When smartphones are a lifeline, not a luxury
Images and video of refugees using smartphones sparked a wave of criticism on social media, with some arguing that being able to afford a (relatively cheap) piece of technology should disqualify them from receiving help.
While anyone can point out the obvious flaw in this argument – that personal wealth or lack thereof has no impact on whether you need to flee your country – it raises a much more interesting question. When you’re seeking safety, how can your phone become a tool for security and survival?
For people like Hala Kamil, a mother of four from Aleppo, Syria, who is living in Germany, a mobile phone is the only link to her old life.
“See why this phone is so dear? It has everything. All my family, all my world is here. That’s why I’m always holding it,” Hala tells filmmaker Marcel Mettlesiefen in the Frontline documentary Children of Syria.
A tool for survival
But for other refugees a mobile isn’t only a digital repository for precious memories and a link to loved ones left behind, it’s a tool for survival.
A study last year by the UN’s refugee agency, the UNHCR, and global professional services company Accenture found mobile phones and internet access are as critical to refugees’ safety and security as food, water and shelter.
In fact, it’s difficult to imagine a more practical possession to own when fleeing your home. Mobile phones provide vital information for people seeking safety, such as routes, the cost of transport, and whether a border is open or closed.
They also save lives: refugees use their phones to find out about weather conditions on perilous sea crossings and to contact coastguards and provide GPS locations if their boat is in distress.
This powerful, three-minute video by BBC Media Action, the BBC’s international development charity, turns your mobile into the phone of someone trying to reach Europe.
The video is designed to be watched on a mobile phone and gives the viewer an insight into the fear and confusion people face on their journeys. It also explains why information and connectivity are so important.
Vulnerable to exploitation
However, a report by the Open University (OU) found that though an essential resource for refugees on their journeys, smartphones can also leave them vulnerable to exploitation by people smugglers, who use social media and messaging services to contact them and sell their services.
People seeking safety need timely, relevant and reliable information and news, says the report’s lead author Marie Gillespie, but instead are often forced to rely on traffickers and criminal groups to help them reach their destinations.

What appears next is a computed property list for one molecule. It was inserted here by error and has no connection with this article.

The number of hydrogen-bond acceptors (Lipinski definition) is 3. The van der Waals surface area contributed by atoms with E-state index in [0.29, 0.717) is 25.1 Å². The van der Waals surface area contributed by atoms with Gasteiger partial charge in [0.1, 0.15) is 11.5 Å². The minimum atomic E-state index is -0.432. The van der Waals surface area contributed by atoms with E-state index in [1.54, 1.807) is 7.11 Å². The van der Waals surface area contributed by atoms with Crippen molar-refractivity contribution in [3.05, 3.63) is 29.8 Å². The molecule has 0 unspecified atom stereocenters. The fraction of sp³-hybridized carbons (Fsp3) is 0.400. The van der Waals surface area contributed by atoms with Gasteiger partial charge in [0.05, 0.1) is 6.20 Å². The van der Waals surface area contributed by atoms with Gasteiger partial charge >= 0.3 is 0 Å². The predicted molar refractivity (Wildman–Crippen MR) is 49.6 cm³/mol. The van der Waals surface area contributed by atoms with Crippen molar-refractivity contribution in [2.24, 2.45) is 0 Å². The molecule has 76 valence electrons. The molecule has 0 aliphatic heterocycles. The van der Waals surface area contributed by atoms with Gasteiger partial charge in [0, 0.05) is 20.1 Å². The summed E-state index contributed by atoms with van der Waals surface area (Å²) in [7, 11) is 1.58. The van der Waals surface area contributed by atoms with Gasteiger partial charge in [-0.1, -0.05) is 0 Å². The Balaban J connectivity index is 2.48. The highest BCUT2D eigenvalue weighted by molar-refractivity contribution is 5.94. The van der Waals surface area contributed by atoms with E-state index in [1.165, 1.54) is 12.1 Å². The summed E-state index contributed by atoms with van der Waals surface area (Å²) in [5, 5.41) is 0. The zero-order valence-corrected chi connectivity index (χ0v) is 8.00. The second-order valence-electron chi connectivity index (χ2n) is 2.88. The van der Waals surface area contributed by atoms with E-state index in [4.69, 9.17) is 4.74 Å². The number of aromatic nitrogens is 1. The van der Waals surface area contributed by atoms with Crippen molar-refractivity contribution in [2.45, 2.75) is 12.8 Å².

With 3G, 4G and for the lucky few, superfast broadband, connectivity is part of life. But this isn’t always the case for refugees. Affordability can be a problem – some refugees can spend a third of their disposable income on staying connected.
And although most refugees living in urban areas have access to mobile networks, about a fifth of those in rural areas have no connectivity at all – significantly lower than for the population at large, according to the UNHCR and Accenture study.
People in Australia’s offshore detention facilities on Nauru and the now-closed Manus Island may be among the least connected refugees in the world.
With no mobile phones and limited internet, detainees are effectively cut off from the rest of the world. Despite this, Iranian Kurdish journalist and refugee Behrouz Boochani, has reported for years on conditions on Manus using social media and messaging, and recently won an Amnesty International Australia award for his work.
Graham Thom, Amnesty International Australia’s refugee coordinator, told CNET last year that even camps in Jordan near Syria have mobile phone coverage.
“It’s just bizarre to think people in a refugee camp on the border of the conflict zone have better mobile phone access than somebody who’s brought to a detention centre in Australia,” he said.
New laws prevent access to mobile phones
The Federal Government is planning new laws to stop detainees in immigration centres having access to mobile phones. The move comes after a court ruling earlier this year that blocked the Australian Border Force guards confiscating phones.
As well as being a potentially lifesaving piece of technology for people in transit, human rights advocates say that mobile phones are also a “lifeline” for those needing to communicate with loved ones, seek legal advice and stay in touch with the outside world.